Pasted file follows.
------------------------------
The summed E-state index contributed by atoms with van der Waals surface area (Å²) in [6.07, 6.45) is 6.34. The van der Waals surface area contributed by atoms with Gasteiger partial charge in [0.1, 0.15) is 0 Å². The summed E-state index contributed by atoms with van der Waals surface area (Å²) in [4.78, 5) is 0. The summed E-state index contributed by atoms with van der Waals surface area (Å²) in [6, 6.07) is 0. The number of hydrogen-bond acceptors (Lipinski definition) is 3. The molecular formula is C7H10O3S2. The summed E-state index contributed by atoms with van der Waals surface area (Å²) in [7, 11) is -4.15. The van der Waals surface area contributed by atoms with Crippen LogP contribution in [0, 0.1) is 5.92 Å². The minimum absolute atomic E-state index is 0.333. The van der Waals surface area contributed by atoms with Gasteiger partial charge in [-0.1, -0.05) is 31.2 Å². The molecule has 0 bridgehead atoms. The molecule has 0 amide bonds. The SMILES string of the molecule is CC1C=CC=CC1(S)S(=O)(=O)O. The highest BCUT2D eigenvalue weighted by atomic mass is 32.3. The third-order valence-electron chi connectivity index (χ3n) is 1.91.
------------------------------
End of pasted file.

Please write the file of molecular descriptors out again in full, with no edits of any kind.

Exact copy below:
The summed E-state index contributed by atoms with van der Waals surface area (Å²) in [6.07, 6.45) is 6.34. The van der Waals surface area contributed by atoms with Gasteiger partial charge in [0.1, 0.15) is 0 Å². The summed E-state index contributed by atoms with van der Waals surface area (Å²) in [4.78, 5) is 0. The summed E-state index contributed by atoms with van der Waals surface area (Å²) in [6, 6.07) is 0. The number of hydrogen-bond acceptors (Lipinski definition) is 3. The molecular formula is C7H10O3S2. The summed E-state index contributed by atoms with van der Waals surface area (Å²) in [7, 11) is -4.15. The van der Waals surface area contributed by atoms with Crippen LogP contribution in [0, 0.1) is 5.92 Å². The minimum absolute atomic E-state index is 0.333. The van der Waals surface area contributed by atoms with Gasteiger partial charge in [-0.1, -0.05) is 31.2 Å². The molecule has 0 bridgehead atoms. The molecule has 0 amide bonds. The SMILES string of the molecule is CC1C=CC=CC1(S)S(=O)(=O)O. The highest BCUT2D eigenvalue weighted by atomic mass is 32.3. The third-order valence-electron chi connectivity index (χ3n) is 1.91.